Call for Essays About Any Aspect of Popular Culture, Present or Past

Music
cover art

J. Mascis and the Fog

More Light

(Ultimatum Music; US: 24 Oct 2000)

J. Mascis has always come across as an eccentric introvert who spends most of his time sitting around and watching TV. In an interview years ago he described himself as the kid in the high school cafeteria who was always making animal sculptures out of his food. And I read somewhere else that he used to tape stuffed animals to his clothes.


These biographical stories might seem unrelated to his music, but they aren’t entirely so; Mascis’ career is filled with brillant songs about feeling like an eternally rejected oddball. His whining voice can perfectly capture that “no one cares or understands, so I might as well sit around alone” feeling. Add that perspective to blazing guitar rock, and you’ve got some absolutely classic albums, especially You’re Living All Over Me, Bug, Green Mind and Where You Been. His albums after that have been a bit spotty, often missing some of the raw feeling of his previous material, but now he’s back on track.


His musical history and the relatively lackluster quality of his recent releases means that his great new album More Light, credited to J. Mascis and the Fog (though it’s pretty much just him), will no doubt be discussed using the dreaded c word (comeback). That’s a bit unfair, since he’s never really left, yet it’s understandable too. Mascis has channeled so much energy into More Light that it feels like a return, like he’s bounding back with force.


More Light alternates between soaring rock songs and sweet, lonely ballads. The album succeeds so well because Mascis sounds confident about what he’s doing. Each note seems placed right where it should be, yet the album has the same ragged, loose feeling of the best of Dinosaur Jr. Sounding both disheveled and together in the same moment is quite a feat. The album also has some of the best melodies Mascis has penned in years; songs like “Back Before You Go” and “Does the Kiss Fit” not only epitomize the “lonely guy” yearning that Mascis does so well, they do so with genuinely memorable pop melodies.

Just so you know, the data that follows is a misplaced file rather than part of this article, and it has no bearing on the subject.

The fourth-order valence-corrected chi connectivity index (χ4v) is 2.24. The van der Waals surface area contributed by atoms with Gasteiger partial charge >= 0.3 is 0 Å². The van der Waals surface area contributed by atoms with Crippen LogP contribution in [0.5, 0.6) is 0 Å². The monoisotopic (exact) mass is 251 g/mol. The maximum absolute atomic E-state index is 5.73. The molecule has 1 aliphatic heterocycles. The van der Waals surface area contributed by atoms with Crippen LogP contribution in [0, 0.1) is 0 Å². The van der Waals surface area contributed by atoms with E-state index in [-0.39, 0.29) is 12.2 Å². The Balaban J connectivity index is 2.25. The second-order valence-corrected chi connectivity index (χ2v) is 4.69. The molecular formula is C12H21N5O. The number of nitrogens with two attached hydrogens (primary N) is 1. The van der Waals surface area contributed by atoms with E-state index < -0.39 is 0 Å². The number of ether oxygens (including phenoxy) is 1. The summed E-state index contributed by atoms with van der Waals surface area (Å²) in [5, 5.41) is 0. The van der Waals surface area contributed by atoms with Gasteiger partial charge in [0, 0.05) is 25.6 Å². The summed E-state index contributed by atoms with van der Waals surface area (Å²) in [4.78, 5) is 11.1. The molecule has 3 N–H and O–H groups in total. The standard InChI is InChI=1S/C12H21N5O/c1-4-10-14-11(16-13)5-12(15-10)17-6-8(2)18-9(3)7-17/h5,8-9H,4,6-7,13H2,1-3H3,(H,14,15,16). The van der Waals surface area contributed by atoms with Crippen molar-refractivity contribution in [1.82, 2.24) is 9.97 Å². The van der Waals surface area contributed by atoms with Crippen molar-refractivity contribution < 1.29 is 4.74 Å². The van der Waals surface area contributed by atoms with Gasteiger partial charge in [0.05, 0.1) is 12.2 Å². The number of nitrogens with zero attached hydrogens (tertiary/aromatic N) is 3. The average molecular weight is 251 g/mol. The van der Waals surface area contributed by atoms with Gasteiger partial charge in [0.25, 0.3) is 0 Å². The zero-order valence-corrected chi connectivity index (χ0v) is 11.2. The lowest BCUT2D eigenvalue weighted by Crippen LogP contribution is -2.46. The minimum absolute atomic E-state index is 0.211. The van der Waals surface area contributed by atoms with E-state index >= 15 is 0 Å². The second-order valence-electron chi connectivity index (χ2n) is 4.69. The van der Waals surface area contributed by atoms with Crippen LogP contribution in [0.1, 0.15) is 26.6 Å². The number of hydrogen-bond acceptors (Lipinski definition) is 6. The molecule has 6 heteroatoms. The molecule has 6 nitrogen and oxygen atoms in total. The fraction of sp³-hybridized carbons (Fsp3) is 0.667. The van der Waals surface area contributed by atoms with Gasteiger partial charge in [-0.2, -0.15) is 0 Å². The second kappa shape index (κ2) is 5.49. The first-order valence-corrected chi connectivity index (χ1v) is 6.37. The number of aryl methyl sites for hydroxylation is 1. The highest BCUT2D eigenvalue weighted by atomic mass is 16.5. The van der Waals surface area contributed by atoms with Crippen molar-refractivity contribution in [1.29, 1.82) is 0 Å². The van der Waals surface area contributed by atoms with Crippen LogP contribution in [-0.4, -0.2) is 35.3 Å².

On one level, More Light is such a great J. Mascis album because it rocks so hard and so well. Yet it also shows a wider range of musical styles than his work before. He’s not experimenting, really—in general he’s covering the same ground as always. But there are new stylistic touches throughout that really fit the songs, like the gentle piano on many songs, the radiowave noises of “Can ‘t I Take This On” and, especially, the lovely backup harmonies by Guided By Voices’ Robert Pollard on three tracks, including the beautiful opening rocker “Same Day.” These touches don’t make the album, but they’re nice, a sign that J. Mascis is not only still a viable musician, but also that he’s interested in trying new things, something not often said of him. All in all, More Light has a true sense of progression to it, and it’s a great reminder of how talented a songwriter J. Mascis is.

Dave Heaton has been writing about music on a regular basis since 1993, first for unofficial college-town newspapers and DIY fanzines and now mostly on the Internet. In 2000, the same year he started writing for PopMatters, he founded the online arts magazine ErasingClouds.com, still around but often in flux. He writes music reviews for the print magazine The Big Takeover. He is a music obsessive through and through. He lives in Kansas City, Missouri.


Comments
Now on PopMatters
PM Picks
Announcements

© 1999-2014 PopMatters.com. All rights reserved.
PopMatters.com™ and PopMatters™ are trademarks
of PopMatters Media, Inc.

PopMatters is wholly independently owned and operated.